Next down the sea-lanes, Mingulay is apparently from Norse Mikilay Big Island: although technically it is smaller than Vatersay its cliffs make it rather more imposing. The human inhabitants hung on until 1912, when they decided that the hardship and isolation wasn't worth the candle. I guess they didn't want to hold their tenancies until a tragedy similar to Pabbay's overtook them. The 19thC was, for most inhabitants of the West European Archipelago WEA, the Age of Stuff. Candles, forks, cotton cloth, tea-pots, tea . . . if you worked hard enough you could aspire to such extras and in Birmingham or Roscommon it was easy enough to get things delivered. The level of literacy in the Highlands and Islands was probably higher than other bone-poor regions of the country and reading newspapers fueled a sense of "we'll hae some o' thae gibbles". Mingulay's access to the outside world was from the open strand. Getting yourself and your groceries ashore from a boat-tender was hard enough, but a piano posed huge problems. The Leaving started in 1906 when 3 families decamped to the flatter machair Vatersay as squatters, and over the next 6 years the rest of the people drifted away to better, or at least easier, places. Mingulay was acquired by the National Trust of Scotland in 2000. You can get Derek Cooper's nostalgic Hebridean Road-to-Mingulay Trip for £0.01 on Amazon, I'll probably bite too!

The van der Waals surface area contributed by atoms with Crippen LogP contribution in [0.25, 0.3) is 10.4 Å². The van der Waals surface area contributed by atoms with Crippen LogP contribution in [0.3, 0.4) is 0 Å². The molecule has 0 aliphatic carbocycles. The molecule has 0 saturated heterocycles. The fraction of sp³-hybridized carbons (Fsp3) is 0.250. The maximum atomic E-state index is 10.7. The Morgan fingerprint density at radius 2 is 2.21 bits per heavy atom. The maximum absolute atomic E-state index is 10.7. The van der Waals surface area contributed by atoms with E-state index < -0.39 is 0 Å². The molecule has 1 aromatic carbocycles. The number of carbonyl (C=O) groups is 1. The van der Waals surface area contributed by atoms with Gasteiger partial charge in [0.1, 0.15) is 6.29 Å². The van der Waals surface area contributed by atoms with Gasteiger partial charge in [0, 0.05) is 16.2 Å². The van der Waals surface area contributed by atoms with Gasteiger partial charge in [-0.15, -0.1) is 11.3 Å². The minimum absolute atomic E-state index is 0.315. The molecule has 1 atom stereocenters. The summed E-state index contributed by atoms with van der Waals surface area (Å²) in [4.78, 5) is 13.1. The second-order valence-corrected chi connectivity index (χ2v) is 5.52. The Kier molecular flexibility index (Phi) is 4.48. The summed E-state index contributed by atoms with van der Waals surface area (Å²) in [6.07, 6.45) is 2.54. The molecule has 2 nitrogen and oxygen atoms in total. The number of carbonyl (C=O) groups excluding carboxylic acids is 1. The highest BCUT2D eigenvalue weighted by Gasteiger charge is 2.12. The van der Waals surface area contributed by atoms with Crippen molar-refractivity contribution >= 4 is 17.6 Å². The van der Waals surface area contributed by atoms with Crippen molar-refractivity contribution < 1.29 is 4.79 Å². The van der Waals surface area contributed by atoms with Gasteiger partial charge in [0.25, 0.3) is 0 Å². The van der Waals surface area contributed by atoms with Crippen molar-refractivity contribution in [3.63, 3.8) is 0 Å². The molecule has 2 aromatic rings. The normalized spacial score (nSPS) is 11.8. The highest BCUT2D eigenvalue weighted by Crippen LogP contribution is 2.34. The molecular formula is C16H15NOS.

Berneray of Barra shut up shop in 1910 after being continuously inhabited - the folk made a living from fishing, fowling [guga / gannet same thing blooargh!] and a few rows of spuds or oats - for at least 2,000 years.  There were hardy people living there to tend the lighthouse [L looking romantic] up until the 1980s, when the lighthouse was automated.  It looks a bit of a peculiar location until you twig that this view is looking South and that the lighthouse is hanging over a mighty cliff to illuminate the hazard of the Hebrides to shipping travelling North. You have to also appreciate that the lighthouse isn't there for when the weather is fair enough to see it clearly. It's there for when Atlantic storms roll in with 3000km of fetch to build up some ship-crushing waves.
All this depopulation spells a contraction of the appendages towards a more centralised, convenient, homogeneous way of life. But diversity is our hedge against an uncertain future. As alternative lifestyles are deemed to be impossible /unsafe / too costly to maintain, we lose the perspective to look from the outside and evaluate critically the assumptions we've made in embracing the currently dominant political and economic certainties. otoh, we don't want to embrace every red-blooded boy's romantic fantasy about the islands [R] and the red-headed Hebridean girls who live there. Contraction from the wild places is a bad move if the underlying assumptions are faulty because "if a wolf did come out of the forest then what would you do?" Cue Peter and the Wolf. Which brings me to the music of this part of the Hebrides.

  • Mingulay Boat Song. Written a generation after the great leaving by Hugh Robinson which consciously imitates the rhythms of an island waulking songs and/or sea shanties.
  • Eriskay love lilt by Judith Durham 1964.
  • Arragh sure, we may well throw in the Skye boat song, although strictly that's to Skye from Uist. Warning: Outlander: more fantasy alert!
  • Now we've heard waulking songs on The Blob before but the sanitised [not a wen, nor a goitre, nor a rheumy eye to be seen] Outlander version is not without its attractions.
  • Ah go on then we'll have another